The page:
Global Lives: Revisiting the project recording people's lives

Two years ago we wrote about a project in its initial stages: Global Lives set out to record a day in the life of 10 people from all over the world. Today we revisit the project and check up on how they're coming along.

Back in February the Global Lives Project had the opening night in San Francisco for their video installation where the 24 hour long videos for each of the 10 participants were projected simultaneously while people could choose to walk from room to room or to view all the screens at once. Following is the video of the opening night:

On their site you can view short segments from the days of each one of the subjects as well as a biographical page. Take for example Dadah, a farm worker and mother from Sarimukti Village in Indonesia: On her bio page you can learn about her life, her family, the bios of the film crew, and then watch a short video with subtitles in many different languages showing us an excerpt of her daily life.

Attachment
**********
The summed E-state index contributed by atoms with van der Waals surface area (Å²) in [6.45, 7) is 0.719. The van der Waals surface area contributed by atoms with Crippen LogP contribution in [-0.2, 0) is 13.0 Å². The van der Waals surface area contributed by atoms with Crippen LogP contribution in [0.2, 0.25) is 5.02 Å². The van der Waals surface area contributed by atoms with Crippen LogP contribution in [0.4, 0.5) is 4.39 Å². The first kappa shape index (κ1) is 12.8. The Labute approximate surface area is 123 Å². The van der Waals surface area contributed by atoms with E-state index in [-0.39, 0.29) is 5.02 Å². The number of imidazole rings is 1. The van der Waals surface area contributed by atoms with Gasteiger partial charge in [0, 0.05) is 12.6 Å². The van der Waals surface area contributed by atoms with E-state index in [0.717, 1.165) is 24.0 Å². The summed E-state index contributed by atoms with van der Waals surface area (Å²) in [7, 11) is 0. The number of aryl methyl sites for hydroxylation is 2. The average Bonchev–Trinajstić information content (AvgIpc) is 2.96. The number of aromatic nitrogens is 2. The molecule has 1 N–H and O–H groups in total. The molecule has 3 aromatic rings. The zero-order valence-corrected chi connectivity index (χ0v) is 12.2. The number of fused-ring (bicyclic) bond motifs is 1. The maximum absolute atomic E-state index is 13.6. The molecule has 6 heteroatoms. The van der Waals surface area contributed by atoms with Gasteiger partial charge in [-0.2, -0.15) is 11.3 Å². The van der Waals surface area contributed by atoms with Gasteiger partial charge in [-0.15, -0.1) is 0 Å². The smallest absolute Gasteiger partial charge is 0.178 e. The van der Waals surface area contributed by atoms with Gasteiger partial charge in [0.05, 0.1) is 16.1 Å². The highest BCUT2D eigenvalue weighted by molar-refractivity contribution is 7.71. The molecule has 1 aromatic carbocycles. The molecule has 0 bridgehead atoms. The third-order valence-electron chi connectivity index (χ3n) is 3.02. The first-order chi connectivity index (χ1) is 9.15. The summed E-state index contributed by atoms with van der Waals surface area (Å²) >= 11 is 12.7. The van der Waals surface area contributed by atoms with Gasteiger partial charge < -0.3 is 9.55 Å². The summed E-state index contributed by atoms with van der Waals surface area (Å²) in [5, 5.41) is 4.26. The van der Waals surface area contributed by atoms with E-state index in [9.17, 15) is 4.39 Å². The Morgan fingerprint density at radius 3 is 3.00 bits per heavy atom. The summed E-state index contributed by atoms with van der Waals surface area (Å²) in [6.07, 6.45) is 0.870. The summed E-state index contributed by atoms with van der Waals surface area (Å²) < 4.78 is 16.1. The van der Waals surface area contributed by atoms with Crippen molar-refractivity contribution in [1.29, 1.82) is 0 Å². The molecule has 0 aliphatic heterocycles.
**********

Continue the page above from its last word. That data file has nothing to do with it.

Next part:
You can also learn about Zhanna Dosmailova in Vannovka, Kazakhstan. This 5 year old lives with her family in the orphanage they run. In addition to the bio and short film, there is also a slideshow with pictures taken during the family interview and during the day of filming.

There are 8 other biographies with videos on the site, reflecting the lives of 10 people from different places in the world, and varied walks of life: joining Zhanna and Dadah are Israel Feliciano from Brazil, Dusan Lazic from Serbia, James Bullock from the US, Muttu Kumar from India, Kai Liu from China, Rumi Nagashima from Japan, Edith Kaphuka from Malawi and Jamila Jad from Lebanon. You can click on their faces on the Global Lives map, or go through to video and see their biographical shorts.

What has been the process of filming these lives? A video made by the Brazilian Global Lives crew takes us through the process, explaining the importance of all the details someone new to video may overlook such as finding a local guide, sketching out the daily events, planning for lighting during the nights or indoors and release forms for everyone appearing on the videos.

You can follow the Global Lives project on twitter as @globallives, subscribe to their YouTube channel or join them on Facebook. However if you are lucky enough to be in London on the 22nd of this month, you might consider seeing the project in person, as they will be screening the videos and telling all about the Global Lives Project.

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